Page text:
Nights are cool in Accra, in August. I’m sat at this alfresco place somewhere in Osu. The beers here are always about two degrees shy of being frozen. Perfect for consumption. The food is great when there’s not a lot of people. There’s not a lot of people. It’s Sunday night.
Hell Work resumes tomorrow. I don’t have work. I quit because of you.
I get the grilled tilapia, with some cassava chips. Not yam, cassava. Just like you liked. The pepper is hot, the kind of hot that can only be countered by a cold, cold beer. Accra capitalism. Staying by plan. Make your pepper very hot, sell more beers.
A couple of foreigners are scattered around in plastic chairs. The music is shit, probably off some playlist on YouTube. None of us are here for the music. It’s set at a low volume so we can hear ourselves talk. That’s fine. For everyone here except me. You’re not here, so I don’t talk much. Only to the tired waiter.
I clean off my tilapia till there’s just a few bones on my plate. It takes me three beers to handle the pepper. I order a fourth. Light a cigarette to counter the coolness of the wind. I’m satisfied. Stomach full, but empty inside. I am contradiction personified. There’s probably a quote for that by some obscure philosopher. If you were here you’d know.
I exhale smoke, and scroll through my phone. Messages from people wondering why they haven’t heard from me in a while. You’re the reason. Other messages wishing me a happy birthday. There’s nothing happy about birthdays. All they do is cause existential angst. Half the foreigners leave. Maybe something happening elsewhere. I don’t know.
I put out the cigarette with my foot. Light another one. I half expect to hear you complain. You tolerated my smoking after meals if I kept it to one stick per meal. You’re silent. You’re not there. I look up, trying to get the waiter’s eye. I want to pay the bill, tip him something nice, then leave. I catch the eye of this girl instead. She doesn’t look like she’s from around here. She smiles. I smile back. It’s perfunctory, but it works. I catch the waiter’s eye. He comes over. I ask him to get the woman any drink she wants. She gets a beer. Just like you did. She’s passed my little test. I get up. Four beers in my body makes me a little woobly, and my tongue is loose. I walk over to her.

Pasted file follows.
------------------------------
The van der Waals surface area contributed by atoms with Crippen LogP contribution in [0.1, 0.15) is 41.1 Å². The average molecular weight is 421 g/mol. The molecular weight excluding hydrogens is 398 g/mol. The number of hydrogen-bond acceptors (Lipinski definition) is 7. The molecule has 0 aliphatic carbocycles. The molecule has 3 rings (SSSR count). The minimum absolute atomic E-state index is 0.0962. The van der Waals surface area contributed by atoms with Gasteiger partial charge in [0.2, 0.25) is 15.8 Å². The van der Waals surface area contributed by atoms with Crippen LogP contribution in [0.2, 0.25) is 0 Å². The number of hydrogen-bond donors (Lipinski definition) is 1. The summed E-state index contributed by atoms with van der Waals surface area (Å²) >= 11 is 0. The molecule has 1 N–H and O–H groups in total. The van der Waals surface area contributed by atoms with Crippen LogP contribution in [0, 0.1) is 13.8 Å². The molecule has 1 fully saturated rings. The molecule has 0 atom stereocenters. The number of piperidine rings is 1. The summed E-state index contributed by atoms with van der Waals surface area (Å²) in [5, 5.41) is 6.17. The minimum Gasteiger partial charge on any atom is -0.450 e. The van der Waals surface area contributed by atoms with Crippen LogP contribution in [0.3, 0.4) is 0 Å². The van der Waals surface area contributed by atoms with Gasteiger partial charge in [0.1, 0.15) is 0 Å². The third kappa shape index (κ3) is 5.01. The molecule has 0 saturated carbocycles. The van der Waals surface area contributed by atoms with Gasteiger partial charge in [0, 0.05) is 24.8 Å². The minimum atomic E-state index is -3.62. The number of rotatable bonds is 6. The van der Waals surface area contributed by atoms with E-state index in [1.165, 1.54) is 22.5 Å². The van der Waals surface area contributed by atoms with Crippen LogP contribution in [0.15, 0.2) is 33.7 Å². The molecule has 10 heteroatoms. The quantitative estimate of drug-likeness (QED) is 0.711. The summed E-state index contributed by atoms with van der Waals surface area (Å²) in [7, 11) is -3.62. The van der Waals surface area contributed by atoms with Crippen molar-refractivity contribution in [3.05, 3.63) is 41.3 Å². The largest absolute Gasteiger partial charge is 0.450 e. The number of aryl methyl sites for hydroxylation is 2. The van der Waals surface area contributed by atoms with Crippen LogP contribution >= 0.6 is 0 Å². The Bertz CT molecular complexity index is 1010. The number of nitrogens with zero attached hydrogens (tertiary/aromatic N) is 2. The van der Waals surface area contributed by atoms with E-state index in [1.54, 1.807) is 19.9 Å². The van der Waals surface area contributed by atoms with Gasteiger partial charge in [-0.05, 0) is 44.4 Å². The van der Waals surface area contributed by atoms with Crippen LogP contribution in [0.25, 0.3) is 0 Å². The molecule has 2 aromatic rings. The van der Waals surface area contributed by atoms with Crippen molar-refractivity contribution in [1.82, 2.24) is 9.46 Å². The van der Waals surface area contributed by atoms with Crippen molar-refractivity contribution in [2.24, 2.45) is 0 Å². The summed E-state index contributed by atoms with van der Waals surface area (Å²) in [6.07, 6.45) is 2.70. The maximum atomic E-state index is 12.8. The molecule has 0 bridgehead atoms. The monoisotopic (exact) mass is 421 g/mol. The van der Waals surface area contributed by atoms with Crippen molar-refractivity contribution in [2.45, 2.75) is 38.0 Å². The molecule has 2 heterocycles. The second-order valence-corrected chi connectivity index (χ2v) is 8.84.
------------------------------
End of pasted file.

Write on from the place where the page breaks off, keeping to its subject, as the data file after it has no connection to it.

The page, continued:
Ghanaian? I ask. She laughs. Canadian, she says. I ask to sit, she agrees. You look like you have some Ghanaian in you, I start. She smiles. She doesn’t, she tells me. Do you want to? I ask back.
Do I want to what? She inquires. She’s slow to the take. I smile mischievously. This was your favourite pickup line.
Do you want to have some Ghanaian in you tonight? I say. She gets it now. She grins. Let’s see how the night goes, she says coyly. We’re ready to leave.
Do you want to grab some drinks with me? I ask. Will there be music? She counters. I grin. I know just the place, I tell her. We signal the waiter. Pay him, tip him. He’s not so tired now.
We get up to leave. I catch her checking me out. I smile a small smile. We both know we’re going to fuck each other tonight.
Maybe she’ll be thinking of someone else too.